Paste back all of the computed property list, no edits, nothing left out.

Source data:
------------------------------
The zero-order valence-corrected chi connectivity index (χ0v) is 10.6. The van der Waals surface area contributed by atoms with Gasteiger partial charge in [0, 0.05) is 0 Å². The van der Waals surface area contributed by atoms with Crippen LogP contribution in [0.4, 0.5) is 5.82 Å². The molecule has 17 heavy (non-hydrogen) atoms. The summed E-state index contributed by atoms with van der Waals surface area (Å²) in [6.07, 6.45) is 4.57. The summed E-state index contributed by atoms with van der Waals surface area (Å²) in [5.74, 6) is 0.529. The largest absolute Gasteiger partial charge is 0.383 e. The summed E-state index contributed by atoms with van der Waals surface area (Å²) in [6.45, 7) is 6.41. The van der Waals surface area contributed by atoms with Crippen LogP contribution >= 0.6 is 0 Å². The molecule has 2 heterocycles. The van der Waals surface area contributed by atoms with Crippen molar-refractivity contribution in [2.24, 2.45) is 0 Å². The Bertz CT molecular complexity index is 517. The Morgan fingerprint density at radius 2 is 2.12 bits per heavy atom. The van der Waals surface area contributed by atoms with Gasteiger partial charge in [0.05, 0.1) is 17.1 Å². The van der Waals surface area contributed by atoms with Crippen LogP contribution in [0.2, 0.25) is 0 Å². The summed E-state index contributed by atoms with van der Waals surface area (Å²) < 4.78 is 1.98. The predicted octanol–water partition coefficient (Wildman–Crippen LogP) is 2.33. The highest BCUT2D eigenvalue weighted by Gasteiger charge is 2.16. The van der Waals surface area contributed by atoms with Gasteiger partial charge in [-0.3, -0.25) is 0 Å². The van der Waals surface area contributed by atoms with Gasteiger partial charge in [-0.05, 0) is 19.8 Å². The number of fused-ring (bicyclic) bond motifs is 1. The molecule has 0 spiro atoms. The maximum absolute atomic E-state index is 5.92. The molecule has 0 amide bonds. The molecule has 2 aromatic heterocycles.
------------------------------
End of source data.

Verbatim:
The zero-order valence-corrected chi connectivity index (χ0v) is 10.6. The van der Waals surface area contributed by atoms with Gasteiger partial charge in [0, 0.05) is 0 Å². The van der Waals surface area contributed by atoms with Crippen LogP contribution in [0.4, 0.5) is 5.82 Å². The molecule has 17 heavy (non-hydrogen) atoms. The summed E-state index contributed by atoms with van der Waals surface area (Å²) in [6.07, 6.45) is 4.57. The summed E-state index contributed by atoms with van der Waals surface area (Å²) in [5.74, 6) is 0.529. The largest absolute Gasteiger partial charge is 0.383 e. The summed E-state index contributed by atoms with van der Waals surface area (Å²) in [6.45, 7) is 6.41. The van der Waals surface area contributed by atoms with Crippen LogP contribution >= 0.6 is 0 Å². The molecule has 2 heterocycles. The van der Waals surface area contributed by atoms with Crippen molar-refractivity contribution in [2.24, 2.45) is 0 Å². The Bertz CT molecular complexity index is 517. The Morgan fingerprint density at radius 2 is 2.12 bits per heavy atom. The van der Waals surface area contributed by atoms with Gasteiger partial charge in [0.05, 0.1) is 17.1 Å². The van der Waals surface area contributed by atoms with Crippen LogP contribution in [0.2, 0.25) is 0 Å². The summed E-state index contributed by atoms with van der Waals surface area (Å²) < 4.78 is 1.98. The predicted octanol–water partition coefficient (Wildman–Crippen LogP) is 2.33. The highest BCUT2D eigenvalue weighted by Gasteiger charge is 2.16. The van der Waals surface area contributed by atoms with Gasteiger partial charge in [-0.3, -0.25) is 0 Å². The van der Waals surface area contributed by atoms with Gasteiger partial charge in [-0.05, 0) is 19.8 Å². The number of fused-ring (bicyclic) bond motifs is 1. The molecule has 0 spiro atoms. The maximum absolute atomic E-state index is 5.92. The molecule has 0 amide bonds. The molecule has 2 aromatic heterocycles.